Back pain is not something you can just “work through”. If you are suffering from back pain you must identify what movements or compensation patterns are causing or contributing to your pain, then remove them.
In general, your exercise program or corrective strategy should cause no increase in pain during or after. Furthermore—in my experience—removing the daily habits and tendencies that are contributing to your pain and dysfunction will have a major impact on managing and/or relieving your pain symptoms. If you want to read more about strategies to address your low back pain, read this.
Next I strongly encourage you to understand what core stability actually means.
True spinal stability is achieved when the surrounding musculature is able to provide the appropriate tension and control while we move through various movements. This is a balance of having the right muscles working with the appropriate amount of tension, as well as having the movement coming from the right places. If you want to learn more about my recommendations on core training, read this. you can read about that HERE.
To further understand this concept of mobility and/or stability of joints I am going to lean on the joint by joint approach. This a concept that was introduced by Gray Cook, co-founder of the Functional Movement Systems.
- The foot: stability and motor control.
- The ankle: mobility and flexibility.
- The knee: stability and motor control.
- The hip: mobility and flexibility.
- The lumbar and sacral region: stability and motor control.
- The thoracic region mobility and flexibility.
- The middle and lower cervical regions stability and motor control.
- The upper cervical region mobility and flexibility.
- The shoulder scapular region stability and motor control.
- The shoulder joint mobility and flexibility.
As you can see from this model, our body is designed to concentrate on stability and/or mobility, based on specific joints. The lower spine (the lumbar and sacral region) is reserved for stability and motor control. Whereas, the mid back or thoracic region relies on mobility for ideal function. Another important concept to appreciate is if you don’t have mobility in a particular area than your body will find it elsewhere and that is often at the expense of another joint’s stability. This is why we spend a lot of time on ensuring that our clients have good mobility of their thoracic spine in flexion, extension, and rotation. We do the same for hip mobility, which you can read more about HERE. This ultimately helps to save the low back from being the brunt of compensation.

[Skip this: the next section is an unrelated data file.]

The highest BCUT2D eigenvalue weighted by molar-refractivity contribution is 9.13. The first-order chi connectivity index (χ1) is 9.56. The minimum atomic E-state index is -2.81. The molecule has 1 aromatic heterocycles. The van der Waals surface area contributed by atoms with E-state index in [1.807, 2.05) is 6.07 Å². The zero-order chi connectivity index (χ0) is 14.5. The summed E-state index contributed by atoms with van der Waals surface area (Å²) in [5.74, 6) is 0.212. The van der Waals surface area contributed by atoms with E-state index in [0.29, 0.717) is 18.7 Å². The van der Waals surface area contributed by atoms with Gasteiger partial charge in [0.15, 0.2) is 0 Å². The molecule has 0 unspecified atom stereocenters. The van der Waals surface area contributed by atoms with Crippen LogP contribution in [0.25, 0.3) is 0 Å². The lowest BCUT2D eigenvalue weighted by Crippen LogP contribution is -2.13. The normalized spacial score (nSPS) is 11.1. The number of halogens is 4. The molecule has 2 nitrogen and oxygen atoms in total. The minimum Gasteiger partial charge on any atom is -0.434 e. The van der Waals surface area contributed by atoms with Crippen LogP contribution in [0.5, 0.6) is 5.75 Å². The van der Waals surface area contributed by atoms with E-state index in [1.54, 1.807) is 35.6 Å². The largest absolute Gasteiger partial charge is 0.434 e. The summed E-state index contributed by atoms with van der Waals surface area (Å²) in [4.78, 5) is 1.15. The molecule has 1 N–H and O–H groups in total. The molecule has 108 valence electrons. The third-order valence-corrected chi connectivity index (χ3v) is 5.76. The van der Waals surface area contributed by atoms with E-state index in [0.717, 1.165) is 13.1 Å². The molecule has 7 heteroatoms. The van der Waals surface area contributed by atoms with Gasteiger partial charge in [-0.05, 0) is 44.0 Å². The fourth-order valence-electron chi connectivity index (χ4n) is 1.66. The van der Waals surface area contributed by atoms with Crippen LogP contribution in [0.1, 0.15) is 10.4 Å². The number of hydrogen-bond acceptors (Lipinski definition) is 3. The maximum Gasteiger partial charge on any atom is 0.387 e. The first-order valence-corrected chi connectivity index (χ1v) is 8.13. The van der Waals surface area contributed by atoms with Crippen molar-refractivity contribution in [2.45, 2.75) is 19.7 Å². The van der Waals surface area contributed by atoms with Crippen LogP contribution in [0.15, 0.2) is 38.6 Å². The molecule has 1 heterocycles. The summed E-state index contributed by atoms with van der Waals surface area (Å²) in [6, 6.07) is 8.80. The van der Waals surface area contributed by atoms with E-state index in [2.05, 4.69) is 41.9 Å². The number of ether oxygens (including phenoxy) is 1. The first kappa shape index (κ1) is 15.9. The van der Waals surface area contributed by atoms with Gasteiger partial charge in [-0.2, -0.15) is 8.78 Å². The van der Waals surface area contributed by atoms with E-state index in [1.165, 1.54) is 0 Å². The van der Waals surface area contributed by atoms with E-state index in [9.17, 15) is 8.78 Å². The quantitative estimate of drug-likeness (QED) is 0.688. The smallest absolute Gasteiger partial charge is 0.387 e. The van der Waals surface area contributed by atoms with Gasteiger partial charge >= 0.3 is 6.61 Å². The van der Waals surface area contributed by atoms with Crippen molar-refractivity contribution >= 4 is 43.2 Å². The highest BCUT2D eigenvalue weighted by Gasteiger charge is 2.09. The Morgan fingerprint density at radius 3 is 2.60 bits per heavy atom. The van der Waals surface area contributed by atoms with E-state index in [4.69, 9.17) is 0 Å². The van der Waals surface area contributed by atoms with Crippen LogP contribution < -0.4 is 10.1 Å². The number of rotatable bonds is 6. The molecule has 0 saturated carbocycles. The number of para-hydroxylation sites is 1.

Below are three of our favourite drills that we use to improve thoracic mobility.
The focus of this exercise is to improve thoracic extension.
- Hold on to a stick or a dowel as this will prevent your shoulders from going in to internal rotation, which will help this movement to serve as a lat stretch as well
- Exhale as you go into the prayer position
- If you do not feel a stretch in your mid back or lats then move your knees further away from the bench. If you only feel the stretch in your lats, move your knees closer to the bench
- Complete 5-10 reps as part of your warm up, in between sets, or anytime throughout the day
Cat and Camel
The focus of this exercise is to mobilize your thoracic spine and to move into your full range of thoracic flexion and extension, along with lumbar flexion and extension. As an added bonus if you focus on articulating each spinal segment you can further work on segmental control and stability at the same time.
- Inhale as you round up and exhale as you arch down
- Aim to start at your pelvis/sacrum region and slowly, in an orderly fashion round your entire spine, reverse the motion. Most people will have area that are hard to find movement or control – these are the areas you need to work on
- If you are really stuck (pun intended) you can try standing against a wall, that way you have something to articulate your spine against or away
Side Lying Rib Grabs
This exercise is to help improve thoracic rotation.
- It is helpful to stretch your lats and do one or both of the above extension drills, as this can enable you to access more potential rotation
- Avoid setting up in a fetal position and try to have your spine straight (hips and shoulders aligned)
- Make sure your top knee is at hip height and place it on a block or foam roll. Both of these will help ensure that you do NOT rotate through your lumbar spine
- Exhale as your rotate and try to stay tall
- Avoid rotating down, try your best to stay on a horizontal path
If you are currently suffering from back pain or are looking for a program that will specifically target/help improve your spinal health, you can book in for a fitness assessment here.
Please comment if you have any questions.